A lot of Rice people are vaguely aware of some story about a guy with a pig farm near the Administration Building. There really is such a story—Mr. Weber had just over seven acres between the south end of the building and Main Street. Although there seem to have been some pigs on it, calling it a “pig farm” might imply a level of organization not strictly applicable. He was an old man and he didn’t want to leave, so he held out, extracting in the end over $7,000 per acre for his land from the Rice trustees. (The average amount paid to the other sellers was less than $700 per acre.) Unfortunately, the 1910 agreement also allowed him to remain on the premises for three and a half years. Unsurprisingly, his continued habitation became . . . . problematic. Here’s a picture I came across today among the early construction materials. That’s his house at the top, approximately where Cohen House is now:
You can see just how close it is to the Administration Building. What you can’t really see yet is that it’s even closer to the road that curves through campus. This picture I posted last week of the construction site in 1911 lets us see how close the road passes to the farm:Difficulties arose when Weber repeatedly fenced off his property in such a way as to cut off the road. By the time it was all over, the Rice board, weary and knowing that they would need that roadway for the opening procession, gave Weber an additional $800 to vacate the premises before the Institute’s formal opening. The fence was removed only days before the event.
Weber promptly used some of his new fortune to buy a ten acre farm in what is today Southampton. You can see it here at top right on this map drawn by a surveying class in 1922:
Bonus: There’s a new sign at the back of the library. It’s a little stylish for Rice, but I like it.
Gotta love Patrick J. Nicholson’s description of Weber in his “William Ward Watkin and the Rice Institute” (p. 25, note 1): “… a cantankerous but financially agile farmer …”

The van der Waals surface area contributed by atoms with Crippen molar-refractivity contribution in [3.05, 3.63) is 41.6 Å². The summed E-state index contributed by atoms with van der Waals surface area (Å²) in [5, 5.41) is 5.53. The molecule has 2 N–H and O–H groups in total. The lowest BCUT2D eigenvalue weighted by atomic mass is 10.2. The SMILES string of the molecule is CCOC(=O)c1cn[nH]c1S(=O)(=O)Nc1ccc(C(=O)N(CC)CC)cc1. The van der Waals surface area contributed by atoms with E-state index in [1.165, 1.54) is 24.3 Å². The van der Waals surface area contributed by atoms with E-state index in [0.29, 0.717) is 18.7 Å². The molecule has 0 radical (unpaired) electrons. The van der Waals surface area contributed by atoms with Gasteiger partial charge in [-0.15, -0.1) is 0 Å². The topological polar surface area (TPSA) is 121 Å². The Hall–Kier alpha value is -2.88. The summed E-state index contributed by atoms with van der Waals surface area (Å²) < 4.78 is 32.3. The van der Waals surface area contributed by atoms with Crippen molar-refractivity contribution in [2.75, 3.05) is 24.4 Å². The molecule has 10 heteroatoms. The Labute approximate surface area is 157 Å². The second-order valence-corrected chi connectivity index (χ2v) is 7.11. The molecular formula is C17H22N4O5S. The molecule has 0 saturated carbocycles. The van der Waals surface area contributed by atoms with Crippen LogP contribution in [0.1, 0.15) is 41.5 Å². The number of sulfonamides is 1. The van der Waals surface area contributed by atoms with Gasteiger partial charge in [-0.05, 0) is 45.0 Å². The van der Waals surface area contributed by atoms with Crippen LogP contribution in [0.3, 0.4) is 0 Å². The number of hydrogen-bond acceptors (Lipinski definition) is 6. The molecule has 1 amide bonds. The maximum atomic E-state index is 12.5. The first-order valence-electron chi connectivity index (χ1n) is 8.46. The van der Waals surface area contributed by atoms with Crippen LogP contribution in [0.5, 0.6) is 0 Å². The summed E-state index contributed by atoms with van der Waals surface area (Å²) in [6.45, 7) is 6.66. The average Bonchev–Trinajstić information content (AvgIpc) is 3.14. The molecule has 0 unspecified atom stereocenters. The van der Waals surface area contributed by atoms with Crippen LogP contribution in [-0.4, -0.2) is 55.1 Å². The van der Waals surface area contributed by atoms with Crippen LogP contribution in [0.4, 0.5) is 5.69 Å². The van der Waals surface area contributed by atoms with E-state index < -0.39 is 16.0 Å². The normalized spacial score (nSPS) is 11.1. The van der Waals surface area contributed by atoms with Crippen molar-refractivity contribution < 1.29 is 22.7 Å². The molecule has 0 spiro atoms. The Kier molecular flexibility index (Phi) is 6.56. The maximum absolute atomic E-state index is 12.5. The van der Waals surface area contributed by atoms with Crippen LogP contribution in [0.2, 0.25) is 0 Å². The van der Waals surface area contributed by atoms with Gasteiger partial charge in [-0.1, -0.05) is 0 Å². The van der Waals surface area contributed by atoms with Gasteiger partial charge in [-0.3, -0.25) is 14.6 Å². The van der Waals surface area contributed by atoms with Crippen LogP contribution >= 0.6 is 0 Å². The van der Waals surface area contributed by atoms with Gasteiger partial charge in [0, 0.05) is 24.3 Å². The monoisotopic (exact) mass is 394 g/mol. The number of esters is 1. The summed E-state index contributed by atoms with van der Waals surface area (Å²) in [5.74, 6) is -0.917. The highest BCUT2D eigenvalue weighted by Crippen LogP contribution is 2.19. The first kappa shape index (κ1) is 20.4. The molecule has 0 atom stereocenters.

I’d always heard he got $100K for his 7 acres. Good to know the truth.
There are a lot of trees across Main Street in the background in photo 2 in contrast to the lack of them that Richard Schafer commented about in a recent reply. Any idea about the ownership circa 1910?
My great-great grandmother was Johanna Weber (Charles wife). Family stories are that she would sit out on the front porch on that farmhouse with rifle at hand to keep the tresspassers off the land, perhaps because her first husband, Daniel Telge was run off his property on Telge Street before his untimely death. Interesting article on my family history. My great grandfather, William Telge, grew up on the Weber farm from 1867 – early 1880s and hunted the local area and provided meat to the area.
Thanks so much for writing. This is all new information to me.
Thanks Melissa – My wife and I were just reading in Marguerite Johnston’s book “Houston – The Unknown City” about the William Marsh Rice murder – fascinating story!
Pingback: The Intersection of Reynolds Avenue and Westmoreland Boulevard, 1912 | Rice History Corner
Pingback: September 28, 1910 | Rice History Corner
Pingback: Glorious Photographs From The HMRC | Rice History Corner
Pingback: The Deed to the Campus, 1908-10 | Rice History Corner
Pingback: “It is only a question of time,” 1909 | Rice History Corner